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Publication numberUS7853795 B2
Publication typeGrant
Application numberUS 10/977,399
Publication date14 Dec 2010
Filing date28 Oct 2004
Priority date25 Feb 2002
Also published asCA2494948A1, EP1543648A2, EP1543648A4, EP1543648B1, US6874089, US20030163704, US20050091540, WO2004015524A2, WO2004015524A3
Publication number10977399, 977399, US 7853795 B2, US 7853795B2, US-B2-7853795, US7853795 B2, US7853795B2
InventorsKevin Stewart Dick, Eric Kenneth Rescorla
Original AssigneeNetwork Resonance, Inc.
Export CitationBiBTeX, EndNote, RefMan
External Links: USPTO, USPTO Assignment, Espacenet
System, method and computer program product for guaranteeing electronic transactions
US 7853795 B2
Abstract
A system, method and computer program product for guaranteeing a data transaction over a network are disclosed. When a data transaction between at least a server and a client is detected on a network, data transmitted via the network between the server and client during the data transaction is captured. At least one identifier is associated with the captured data. A timestamp is also generated for the captured data. The timestamp includes information therein identifying at least a portion of the identifier(s). The captured data, the identifier(s) and the timestamp are stored in one or more data stores. The identifier(s) associated with the stored captured data is also mapped to an entry in an index to permit retrieval of the stored data from the data store via the index.
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Claims(14)
1. A method, comprising:
deploying a recorder on a boundary between an external network and an internal network to detect an initiation of an encrypted data transaction between at least a server and a client across the boundary, the data transaction comprising a plurality of data packets transmitted between the server and the client, the data transaction being encrypted utilizing a session secret negotiated between the server and the client;
capturing a copy of the data transaction by copying the data packets using the recorder as the data packets are transmitted through the network between the server and the client, wherein the copied data packets are hashed as hash-time pairs;
associating, utilizing the recorder, at least one identifier with the data transaction;
generating timestamps for the copied data packets utilizing the recorder, wherein each timestamp includes information therein identifying at least a portion of the at least one identifiers, wherein each timestamp includes a digital signature, wherein the generating of timestamps adapts to a plurality of loads, wherein during a first of the loads, each hash-time pair is signed with a digital signature, wherein during a second of the loads a plurality of hash-time pairs are signed with a single digital signature, the second of the loads being heavier than the first of the loads;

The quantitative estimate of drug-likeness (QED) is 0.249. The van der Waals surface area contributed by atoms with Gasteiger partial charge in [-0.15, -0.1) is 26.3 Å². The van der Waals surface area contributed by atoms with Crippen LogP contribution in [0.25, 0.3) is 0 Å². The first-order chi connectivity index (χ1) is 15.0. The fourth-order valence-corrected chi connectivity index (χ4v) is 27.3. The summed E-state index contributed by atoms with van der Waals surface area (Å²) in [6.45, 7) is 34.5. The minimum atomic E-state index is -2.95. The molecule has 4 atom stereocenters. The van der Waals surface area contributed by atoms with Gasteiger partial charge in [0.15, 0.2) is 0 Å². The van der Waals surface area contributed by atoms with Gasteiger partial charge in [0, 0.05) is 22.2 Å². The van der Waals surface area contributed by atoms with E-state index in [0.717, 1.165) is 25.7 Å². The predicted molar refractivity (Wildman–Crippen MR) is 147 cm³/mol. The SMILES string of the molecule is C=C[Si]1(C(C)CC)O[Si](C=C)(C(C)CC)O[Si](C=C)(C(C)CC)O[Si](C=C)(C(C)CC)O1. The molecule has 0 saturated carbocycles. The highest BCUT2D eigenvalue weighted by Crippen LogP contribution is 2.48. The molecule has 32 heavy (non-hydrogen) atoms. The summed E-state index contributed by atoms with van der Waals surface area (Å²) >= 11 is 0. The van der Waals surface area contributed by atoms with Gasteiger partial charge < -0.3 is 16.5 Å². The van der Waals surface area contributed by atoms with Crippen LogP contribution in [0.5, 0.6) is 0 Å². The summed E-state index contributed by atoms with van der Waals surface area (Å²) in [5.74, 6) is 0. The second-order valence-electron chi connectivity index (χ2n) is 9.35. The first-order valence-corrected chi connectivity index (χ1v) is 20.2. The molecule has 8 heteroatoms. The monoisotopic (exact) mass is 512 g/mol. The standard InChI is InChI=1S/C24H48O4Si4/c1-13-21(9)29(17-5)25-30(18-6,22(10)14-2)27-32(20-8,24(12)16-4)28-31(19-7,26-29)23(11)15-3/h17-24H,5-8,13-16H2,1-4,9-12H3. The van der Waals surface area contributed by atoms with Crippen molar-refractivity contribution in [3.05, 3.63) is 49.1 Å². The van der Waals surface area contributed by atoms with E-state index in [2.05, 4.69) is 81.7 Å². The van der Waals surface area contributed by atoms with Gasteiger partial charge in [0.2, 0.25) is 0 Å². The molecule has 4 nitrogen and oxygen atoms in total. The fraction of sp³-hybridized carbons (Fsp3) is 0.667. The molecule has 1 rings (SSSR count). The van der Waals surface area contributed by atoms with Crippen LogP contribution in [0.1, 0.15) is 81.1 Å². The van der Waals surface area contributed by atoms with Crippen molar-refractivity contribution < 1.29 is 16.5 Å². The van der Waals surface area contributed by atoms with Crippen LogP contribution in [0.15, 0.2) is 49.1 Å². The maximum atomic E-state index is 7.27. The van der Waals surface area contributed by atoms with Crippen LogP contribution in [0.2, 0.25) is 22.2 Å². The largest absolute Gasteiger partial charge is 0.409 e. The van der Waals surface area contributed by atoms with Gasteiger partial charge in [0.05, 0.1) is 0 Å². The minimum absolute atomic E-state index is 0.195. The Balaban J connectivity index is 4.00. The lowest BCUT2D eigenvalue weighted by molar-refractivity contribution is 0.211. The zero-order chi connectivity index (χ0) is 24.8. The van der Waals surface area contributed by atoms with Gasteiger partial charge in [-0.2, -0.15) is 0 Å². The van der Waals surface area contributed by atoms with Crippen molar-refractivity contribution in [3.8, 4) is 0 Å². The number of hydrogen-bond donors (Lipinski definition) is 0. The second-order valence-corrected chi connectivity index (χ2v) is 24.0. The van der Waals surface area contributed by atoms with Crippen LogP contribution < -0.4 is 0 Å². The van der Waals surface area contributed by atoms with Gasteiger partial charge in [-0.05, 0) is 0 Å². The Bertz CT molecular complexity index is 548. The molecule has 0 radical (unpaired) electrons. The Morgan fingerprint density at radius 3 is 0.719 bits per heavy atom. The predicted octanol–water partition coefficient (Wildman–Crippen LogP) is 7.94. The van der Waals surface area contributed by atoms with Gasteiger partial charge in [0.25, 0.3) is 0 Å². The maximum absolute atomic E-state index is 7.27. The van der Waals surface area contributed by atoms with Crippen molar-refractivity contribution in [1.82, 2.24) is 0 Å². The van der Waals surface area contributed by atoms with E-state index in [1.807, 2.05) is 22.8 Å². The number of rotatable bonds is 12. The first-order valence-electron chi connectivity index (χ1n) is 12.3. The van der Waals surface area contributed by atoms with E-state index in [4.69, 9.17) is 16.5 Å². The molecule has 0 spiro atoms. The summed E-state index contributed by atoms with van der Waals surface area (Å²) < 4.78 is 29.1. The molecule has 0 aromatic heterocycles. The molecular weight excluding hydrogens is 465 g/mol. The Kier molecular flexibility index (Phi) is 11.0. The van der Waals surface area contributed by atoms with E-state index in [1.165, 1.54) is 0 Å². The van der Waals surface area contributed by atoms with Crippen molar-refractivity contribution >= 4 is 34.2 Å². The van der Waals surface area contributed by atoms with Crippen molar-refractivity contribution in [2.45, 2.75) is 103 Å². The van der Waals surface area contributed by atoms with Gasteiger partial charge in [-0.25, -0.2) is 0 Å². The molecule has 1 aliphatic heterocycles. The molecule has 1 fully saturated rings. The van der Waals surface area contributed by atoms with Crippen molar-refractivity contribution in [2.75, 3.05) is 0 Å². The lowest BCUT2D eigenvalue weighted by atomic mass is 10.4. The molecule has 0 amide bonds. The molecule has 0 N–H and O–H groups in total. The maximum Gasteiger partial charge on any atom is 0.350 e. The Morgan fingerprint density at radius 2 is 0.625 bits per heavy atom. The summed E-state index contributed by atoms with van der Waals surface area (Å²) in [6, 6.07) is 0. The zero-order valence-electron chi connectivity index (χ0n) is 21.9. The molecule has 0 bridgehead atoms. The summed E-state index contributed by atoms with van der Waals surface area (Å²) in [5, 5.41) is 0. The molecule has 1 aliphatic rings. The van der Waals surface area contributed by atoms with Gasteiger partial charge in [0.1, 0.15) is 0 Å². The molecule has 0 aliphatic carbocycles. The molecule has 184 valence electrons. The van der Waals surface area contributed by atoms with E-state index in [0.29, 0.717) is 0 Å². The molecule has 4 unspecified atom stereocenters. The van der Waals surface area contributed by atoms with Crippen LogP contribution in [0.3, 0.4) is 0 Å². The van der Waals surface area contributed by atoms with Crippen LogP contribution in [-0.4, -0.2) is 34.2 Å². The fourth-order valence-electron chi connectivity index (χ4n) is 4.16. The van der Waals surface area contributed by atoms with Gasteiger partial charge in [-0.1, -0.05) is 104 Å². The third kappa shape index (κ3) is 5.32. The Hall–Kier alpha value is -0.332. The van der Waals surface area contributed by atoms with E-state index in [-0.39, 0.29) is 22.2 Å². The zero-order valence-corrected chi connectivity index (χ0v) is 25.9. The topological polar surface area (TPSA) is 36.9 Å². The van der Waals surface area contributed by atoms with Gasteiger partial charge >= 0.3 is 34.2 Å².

storing the captured copy of the data transaction, the at least one identifier and the timestamps in one or more data stores coupled to the recorder;
mapping the at least one identifier associated with the stored captured copy of the data transaction to an entry in an index to permit retrieval of the stored copy of the data transaction and the timestamps from the data store via the index;
receiving from the client, a dispute concerning the contents of the data transaction;
authenticating the client;
if the client is authenticated, retrieving the captured copy of the data transaction from the data store utilizing the entry;
submitting a portion of the captured copy of the data transaction to at least one of the server and the client to obtain the session secret;
decrypting the captured copy of the data transaction utilizing the obtained session secret; and
comparing data received by at least one of the server and the client during the data transaction with data contained in the decrypted captured copy of the data transaction to determine if the received data matches the captured data to thereby resolve the dispute concerning the contents of the data transaction.
2. The method of claim 1, wherein the captured copy of the data transaction and the at least one identifier are stored in a first data store and the timestamps are stored in a second data store.
3. The method of claim 1, wherein the external network includes a wireless network.
4. The method of claim 1, wherein the data transmitted during the data transaction is encrypted by the server and client utilizing at least one of a secure sockets layer protocol and a transport layer security protocol.